Etiology of Atrial Fibrillation in Patients with Complex Congenital Heart Disease – For a Better Treatment Strategy


The demographics of patients with congenital heart disease (CHD) and atrial fibrillation (AF) differ significantly from the general population. The etiology and treatment strategy for AF in CHD patients have been investigated but are to date inconclusive.


To determine the etiology of AF in CHD and to seek a better treatment strategy, we retrospectively evaluated the atrial overload in 42 complex CHD cases with normal atrial arrangements and AF (age 25; range, 9-66 years) and the impact of a reduction in the atrial overload on the atrial rhythm.


Cardiac defect diagnoses varied, with 17% of the patients having a persistent left superior vena cava (PLSVC). In regard to the volume overload, the frequencies of an overload in the right atrium (RA), left atrium (LA), or both, were 50 %, 23%, and 10%, respectively (p = 0.015). Other sustained supraventricular tachycardias were observed in 29 patients (69%) before and after the onset of AF. Among these 29 patients, 26 had intra-atrial reentrant tachycardia. Fifteen patients (36%), 10 of whom had chronic AF, died during the follow-up including 3 with arrhythmias and 10 because of heart failure. Fourteen (33%) patients had no AF at the last follow-up due to medical interventions, 8 of which underwent solely an RA-sided catheter ablation and/or surgical RA overload reduction.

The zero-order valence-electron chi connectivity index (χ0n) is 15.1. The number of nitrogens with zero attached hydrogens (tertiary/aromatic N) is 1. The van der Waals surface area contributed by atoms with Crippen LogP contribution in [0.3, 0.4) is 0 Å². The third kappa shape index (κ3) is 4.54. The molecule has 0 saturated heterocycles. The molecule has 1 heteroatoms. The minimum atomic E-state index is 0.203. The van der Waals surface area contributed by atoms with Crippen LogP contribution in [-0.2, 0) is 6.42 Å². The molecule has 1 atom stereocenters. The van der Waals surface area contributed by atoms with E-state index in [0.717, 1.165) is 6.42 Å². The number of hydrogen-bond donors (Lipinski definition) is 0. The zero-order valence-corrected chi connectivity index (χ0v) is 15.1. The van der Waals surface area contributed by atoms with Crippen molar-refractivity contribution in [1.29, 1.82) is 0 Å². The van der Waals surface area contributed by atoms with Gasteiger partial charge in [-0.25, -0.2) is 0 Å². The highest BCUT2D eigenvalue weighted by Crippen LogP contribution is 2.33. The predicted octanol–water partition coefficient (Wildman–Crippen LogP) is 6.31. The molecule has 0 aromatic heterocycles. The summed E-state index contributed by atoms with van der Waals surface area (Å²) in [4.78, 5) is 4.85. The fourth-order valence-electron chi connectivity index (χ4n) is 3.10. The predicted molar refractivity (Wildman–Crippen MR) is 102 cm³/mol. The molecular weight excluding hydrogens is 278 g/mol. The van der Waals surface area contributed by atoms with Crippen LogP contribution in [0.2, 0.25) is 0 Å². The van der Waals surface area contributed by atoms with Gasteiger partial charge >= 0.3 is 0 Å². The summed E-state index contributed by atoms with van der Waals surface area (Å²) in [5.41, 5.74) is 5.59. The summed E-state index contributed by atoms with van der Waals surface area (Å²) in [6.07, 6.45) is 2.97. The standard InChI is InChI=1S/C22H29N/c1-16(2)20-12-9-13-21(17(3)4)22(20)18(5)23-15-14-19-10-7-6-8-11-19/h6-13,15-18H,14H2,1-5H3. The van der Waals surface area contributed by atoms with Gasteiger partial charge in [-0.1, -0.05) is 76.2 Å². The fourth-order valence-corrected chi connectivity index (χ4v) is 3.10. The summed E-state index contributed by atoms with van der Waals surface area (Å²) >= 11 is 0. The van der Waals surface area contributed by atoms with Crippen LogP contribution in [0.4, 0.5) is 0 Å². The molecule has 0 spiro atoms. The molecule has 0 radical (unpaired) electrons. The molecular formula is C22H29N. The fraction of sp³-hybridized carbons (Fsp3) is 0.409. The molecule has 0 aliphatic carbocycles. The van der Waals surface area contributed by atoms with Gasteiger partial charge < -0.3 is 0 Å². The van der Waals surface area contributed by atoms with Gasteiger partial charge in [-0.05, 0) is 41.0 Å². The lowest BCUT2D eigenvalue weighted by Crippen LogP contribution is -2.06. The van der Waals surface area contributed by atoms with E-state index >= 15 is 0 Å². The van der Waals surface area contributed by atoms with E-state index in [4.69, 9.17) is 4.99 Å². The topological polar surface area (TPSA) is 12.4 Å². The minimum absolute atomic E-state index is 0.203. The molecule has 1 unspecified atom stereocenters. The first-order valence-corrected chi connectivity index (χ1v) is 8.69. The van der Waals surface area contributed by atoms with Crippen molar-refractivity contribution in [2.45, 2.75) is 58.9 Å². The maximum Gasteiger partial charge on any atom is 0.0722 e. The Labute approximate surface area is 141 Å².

AF in complex CHD with a normal atrial arrangement correlates with a higher RA-sided overload than an LA-sided and exhibits a high incidence of PLSVCs, high comorbidity of intra-atrial reentrant tachycardias, and high mortality rate. In a substantial number of patients, RA-sided interventions were effective in controlling AF. To effectively manage AF in complex CHD it is essential to understand each individual’s hemodynamics and consider hemodynamic interventions.